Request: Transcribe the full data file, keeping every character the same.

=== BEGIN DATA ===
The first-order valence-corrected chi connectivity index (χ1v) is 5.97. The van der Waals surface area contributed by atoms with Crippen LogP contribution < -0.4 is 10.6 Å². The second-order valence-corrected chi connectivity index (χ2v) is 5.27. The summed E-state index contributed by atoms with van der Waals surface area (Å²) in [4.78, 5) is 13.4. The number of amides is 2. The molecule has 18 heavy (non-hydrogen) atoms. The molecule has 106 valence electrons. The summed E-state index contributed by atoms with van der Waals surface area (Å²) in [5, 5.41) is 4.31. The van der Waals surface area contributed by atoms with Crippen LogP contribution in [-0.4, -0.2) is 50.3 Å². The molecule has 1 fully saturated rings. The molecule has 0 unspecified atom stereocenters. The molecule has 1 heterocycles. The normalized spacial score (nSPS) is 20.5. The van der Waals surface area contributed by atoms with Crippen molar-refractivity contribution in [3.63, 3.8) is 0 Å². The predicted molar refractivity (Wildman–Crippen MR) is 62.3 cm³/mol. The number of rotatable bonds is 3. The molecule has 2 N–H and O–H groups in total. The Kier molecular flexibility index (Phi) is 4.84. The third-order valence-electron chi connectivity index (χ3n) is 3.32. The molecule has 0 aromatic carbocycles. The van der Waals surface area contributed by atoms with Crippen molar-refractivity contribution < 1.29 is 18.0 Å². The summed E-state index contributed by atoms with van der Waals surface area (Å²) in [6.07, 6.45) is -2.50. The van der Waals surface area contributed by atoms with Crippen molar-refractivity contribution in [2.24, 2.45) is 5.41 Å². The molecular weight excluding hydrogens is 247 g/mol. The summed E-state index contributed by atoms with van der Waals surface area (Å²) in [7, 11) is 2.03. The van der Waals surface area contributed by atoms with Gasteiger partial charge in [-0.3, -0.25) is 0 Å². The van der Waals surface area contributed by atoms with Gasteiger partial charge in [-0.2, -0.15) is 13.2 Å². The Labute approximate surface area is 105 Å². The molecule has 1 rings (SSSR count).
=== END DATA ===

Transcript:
The first-order valence-corrected chi connectivity index (χ1v) is 5.97. The van der Waals surface area contributed by atoms with Crippen LogP contribution < -0.4 is 10.6 Å². The second-order valence-corrected chi connectivity index (χ2v) is 5.27. The summed E-state index contributed by atoms with van der Waals surface area (Å²) in [4.78, 5) is 13.4. The number of amides is 2. The molecule has 18 heavy (non-hydrogen) atoms. The molecule has 106 valence electrons. The summed E-state index contributed by atoms with van der Waals surface area (Å²) in [5, 5.41) is 4.31. The van der Waals surface area contributed by atoms with Crippen LogP contribution in [-0.4, -0.2) is 50.3 Å². The molecule has 1 fully saturated rings. The molecule has 0 unspecified atom stereocenters. The molecule has 1 heterocycles. The normalized spacial score (nSPS) is 20.5. The van der Waals surface area contributed by atoms with Crippen molar-refractivity contribution in [3.63, 3.8) is 0 Å². The predicted molar refractivity (Wildman–Crippen MR) is 62.3 cm³/mol. The number of rotatable bonds is 3. The molecule has 2 N–H and O–H groups in total. The Kier molecular flexibility index (Phi) is 4.84. The third-order valence-electron chi connectivity index (χ3n) is 3.32. The molecule has 0 aromatic carbocycles. The van der Waals surface area contributed by atoms with Crippen molar-refractivity contribution < 1.29 is 18.0 Å². The summed E-state index contributed by atoms with van der Waals surface area (Å²) in [6.07, 6.45) is -2.50. The van der Waals surface area contributed by atoms with Crippen molar-refractivity contribution in [2.24, 2.45) is 5.41 Å². The molecular weight excluding hydrogens is 247 g/mol. The summed E-state index contributed by atoms with van der Waals surface area (Å²) in [7, 11) is 2.03. The van der Waals surface area contributed by atoms with Gasteiger partial charge in [-0.3, -0.25) is 0 Å². The van der Waals surface area contributed by atoms with Gasteiger partial charge in [-0.2, -0.15) is 13.2 Å². The Labute approximate surface area is 105 Å². The molecule has 1 rings (SSSR count).